TNB: The Tragedy of Tito Traversa

I didn’t want to type the words, but I had to. Hesitantly, I plunked out the first sentence, Italian climbing prodigy Tito Claudio Traversa has passed away after taking a 50-foot groundfall.

By Chris Parker | July 8th, 2013

Tito Traversa on <em>La Portatrici di sale</em> (5.12d). Photo courtesy of Traversa&#39;s blog.I didn’t want to type the words, but I had to. Hesitantly, I plunked out the first sentence, Italian climbing prodigy Tito Claudio Traversa has passed away after taking a 50-foot ground fall. As the online editor for Rock and Ice, this was not the first death I had reported, but somehow this particular accident seemed worse than any others.

Maybe the reason this news cut so deep was because Tito was only 12 years old. Or maybe it was because just a few days prior to Traversa’s death, reported that he had climbed his fourth 5.14a, showing he had so much promise as a climber. But after a weekend of marinating in the thoughts and online discussions of why and how Traversa died, I believe that the most disturbing element of Traversa’s death was how the accident actually happened.

On July 3, Traversa—along with nine other kids and three adults—visited a popular limestone cliff in Orpierre, France. As reported by the French website, Traversa decided to warm up on a 5.10d. Borrowing quickdraws recently purchased by the mother of his climbing partner, Traversa climbed the pitch and placed 12 draws on the route. However, when he weighted the top draw, it failed as did the seven draws below that one. Traversa fell to the ground. He was airlifted to Grenoble, France, where he was hospitalized and placed in a medically induced comma due to his head trauma. Three days later, on July 5, he died and left the climbing world saddened and wondering what the hell had happened. reported that the borrowed draws were slung incorrectly, yet few other details have been released. According to Grimper’s report, the draws were attached only to the “keepers,” devices that are usually made of plastic or rubber and are meant to keep the carabiner from crossloading and protect the nylon sling from wear. If only the keepers, which can’t hold bodyweight, were clipped, when Traversa lowered, they pulled off of the draws or broke.

Regardless, the lack of hard info pertaining to this shocking and tragic accident has led to much speculation within the climbing community and many people have tried to place blame. Some have argued that there was inadequate supervision. It’s worth noting, however, that three kids to one adult is a common ratio among professional guides. In fact, some institutions use a ratio of six kids to one adult.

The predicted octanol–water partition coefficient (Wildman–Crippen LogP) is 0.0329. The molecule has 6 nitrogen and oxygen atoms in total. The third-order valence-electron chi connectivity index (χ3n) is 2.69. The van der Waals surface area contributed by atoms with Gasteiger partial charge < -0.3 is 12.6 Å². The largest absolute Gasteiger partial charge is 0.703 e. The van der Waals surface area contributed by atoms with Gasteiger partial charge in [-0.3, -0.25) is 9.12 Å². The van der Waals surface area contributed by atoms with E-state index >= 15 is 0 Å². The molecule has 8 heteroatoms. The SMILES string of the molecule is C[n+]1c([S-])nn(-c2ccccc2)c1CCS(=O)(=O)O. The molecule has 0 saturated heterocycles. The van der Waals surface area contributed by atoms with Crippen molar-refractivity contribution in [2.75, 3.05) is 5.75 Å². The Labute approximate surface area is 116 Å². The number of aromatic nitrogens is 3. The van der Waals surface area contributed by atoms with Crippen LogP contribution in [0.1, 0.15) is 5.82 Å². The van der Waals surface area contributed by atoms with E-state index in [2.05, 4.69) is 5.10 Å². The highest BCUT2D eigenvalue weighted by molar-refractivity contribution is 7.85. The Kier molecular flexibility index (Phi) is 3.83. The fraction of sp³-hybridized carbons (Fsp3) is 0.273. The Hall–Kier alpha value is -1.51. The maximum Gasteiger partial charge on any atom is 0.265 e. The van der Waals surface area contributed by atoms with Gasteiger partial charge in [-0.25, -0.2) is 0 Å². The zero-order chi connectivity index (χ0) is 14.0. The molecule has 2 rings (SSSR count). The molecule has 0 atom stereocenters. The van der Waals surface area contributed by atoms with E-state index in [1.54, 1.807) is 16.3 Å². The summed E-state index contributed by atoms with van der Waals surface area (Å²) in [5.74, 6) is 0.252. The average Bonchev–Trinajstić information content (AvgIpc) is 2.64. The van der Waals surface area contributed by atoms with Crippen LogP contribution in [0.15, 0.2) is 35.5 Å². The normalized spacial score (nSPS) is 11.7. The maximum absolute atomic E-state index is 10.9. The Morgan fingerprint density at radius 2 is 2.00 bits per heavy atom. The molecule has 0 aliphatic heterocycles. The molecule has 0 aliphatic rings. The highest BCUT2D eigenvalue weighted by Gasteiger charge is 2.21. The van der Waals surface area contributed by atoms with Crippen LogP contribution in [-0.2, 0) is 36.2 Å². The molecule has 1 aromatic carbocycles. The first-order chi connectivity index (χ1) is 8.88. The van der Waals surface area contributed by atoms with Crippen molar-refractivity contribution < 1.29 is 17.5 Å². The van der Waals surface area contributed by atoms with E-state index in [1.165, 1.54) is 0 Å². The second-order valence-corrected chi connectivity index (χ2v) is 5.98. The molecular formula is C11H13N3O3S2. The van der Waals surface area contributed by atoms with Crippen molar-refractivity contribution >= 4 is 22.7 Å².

Others have cited the gear as the problem. In fact, this isn’t the first time this mistake has been made. Perhaps it’s worth thinking about redesigning the system of external rubber/plastic keepers in order to mitigate the possibility of human error. At this time, we don’t know what brand of gear Traversa was using and until this information becomes available, all theories regarding the gear are speculation.

All we do know is that Traversa’s accident was apparently due to human error. We don’t know if he was unsupervised. We don’t know if or how many times the quickdraws he borrowed were checked and why the  problem wasn’t noticed.

Troubleshooting this horrible accident is a profitable exercise only if we do so objectively. For now the sad truth is that on Friday, July 5, the climbing community lost a beautifully talented young climber. Traversa had climbed 5.13b at age 8, 5.14a at age 10, and was part of Italy’s burgeoning future. But just as the climbing community is a non-selective group, open to anyone who loves our sport, death is equally non-selective. It is time to learn from Traversi’s accident and raise awareness of potentially deadly climbing mistakes.

Any new information regarding Traversa’s accident will be posted immediately. Also, please watch the video below to become aware of the possible dangers regarding incorrect usage of keepers on both sewn and open-sling quickdraws.


Update: reports today that the mountain police who inspected the scene of Traversa’s accident have provided this quickdraw (see picture below) to the father of Traversa as an example (Note: this is not the actual quickdraw but an “example”) of how he could have fallen 20 meters (65 feet) from the top of the route. The report, however, is still vague as to whether or not this quickdraw set-up is the same kind Traversa had borrowed.



Also, has released more photos regarding the details of Traversa’s accident. However, a rough translation states that “the installation of the draws was conducted by way of example with components that are not implicated in the case.” None of the quickdraws in these pictures from both and are the actual quickdraws Traversa was using, but the implications are that this is a possible scenario to the tragedy.


The INCORRECT ATTACHMENT of the sewn sling to only the rubber keeper. The sling is NOT ATTACHED to the carabiner.




The CORRECT ATTACHMENT of the sewn sling to the carabiner and rubber keeper.


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